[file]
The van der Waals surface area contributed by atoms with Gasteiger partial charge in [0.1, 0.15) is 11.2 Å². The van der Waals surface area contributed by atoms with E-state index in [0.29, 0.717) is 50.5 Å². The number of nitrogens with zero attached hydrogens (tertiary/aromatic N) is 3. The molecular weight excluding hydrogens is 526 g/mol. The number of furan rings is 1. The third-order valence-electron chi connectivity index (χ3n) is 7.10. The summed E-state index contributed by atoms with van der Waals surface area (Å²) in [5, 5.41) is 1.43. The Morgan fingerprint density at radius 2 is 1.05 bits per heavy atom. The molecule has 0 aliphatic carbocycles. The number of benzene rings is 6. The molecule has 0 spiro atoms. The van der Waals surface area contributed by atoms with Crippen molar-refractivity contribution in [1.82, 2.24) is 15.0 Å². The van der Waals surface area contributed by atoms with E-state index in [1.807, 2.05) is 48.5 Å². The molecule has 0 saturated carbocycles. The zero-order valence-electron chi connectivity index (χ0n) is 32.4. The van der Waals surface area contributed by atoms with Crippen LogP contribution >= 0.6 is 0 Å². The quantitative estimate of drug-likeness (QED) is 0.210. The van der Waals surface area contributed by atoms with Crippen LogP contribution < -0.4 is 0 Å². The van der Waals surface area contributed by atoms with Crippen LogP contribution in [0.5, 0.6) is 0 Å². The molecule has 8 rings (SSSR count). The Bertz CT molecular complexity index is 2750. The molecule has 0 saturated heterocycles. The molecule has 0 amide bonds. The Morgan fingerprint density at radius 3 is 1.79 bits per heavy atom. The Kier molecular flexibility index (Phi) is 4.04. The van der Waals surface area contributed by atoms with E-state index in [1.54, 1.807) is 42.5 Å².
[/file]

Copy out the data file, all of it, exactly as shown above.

The van der Waals surface area contributed by atoms with Gasteiger partial charge in [0.1, 0.15) is 11.2 Å². The van der Waals surface area contributed by atoms with E-state index in [0.29, 0.717) is 50.5 Å². The number of nitrogens with zero attached hydrogens (tertiary/aromatic N) is 3. The molecular weight excluding hydrogens is 526 g/mol. The number of furan rings is 1. The third-order valence-electron chi connectivity index (χ3n) is 7.10. The summed E-state index contributed by atoms with van der Waals surface area (Å²) in [5, 5.41) is 1.43. The Morgan fingerprint density at radius 2 is 1.05 bits per heavy atom. The molecule has 0 aliphatic carbocycles. The number of benzene rings is 6. The molecule has 0 spiro atoms. The van der Waals surface area contributed by atoms with Crippen molar-refractivity contribution in [1.82, 2.24) is 15.0 Å². The van der Waals surface area contributed by atoms with E-state index in [1.807, 2.05) is 48.5 Å². The molecule has 0 saturated carbocycles. The zero-order valence-electron chi connectivity index (χ0n) is 32.4. The van der Waals surface area contributed by atoms with Crippen LogP contribution >= 0.6 is 0 Å². The quantitative estimate of drug-likeness (QED) is 0.210. The van der Waals surface area contributed by atoms with Crippen LogP contribution < -0.4 is 0 Å². The van der Waals surface area contributed by atoms with Crippen LogP contribution in [0.5, 0.6) is 0 Å². The molecule has 8 rings (SSSR count). The Bertz CT molecular complexity index is 2750. The molecule has 0 saturated heterocycles. The molecule has 0 amide bonds. The Morgan fingerprint density at radius 3 is 1.79 bits per heavy atom. The Kier molecular flexibility index (Phi) is 4.04. The van der Waals surface area contributed by atoms with E-state index in [1.54, 1.807) is 42.5 Å².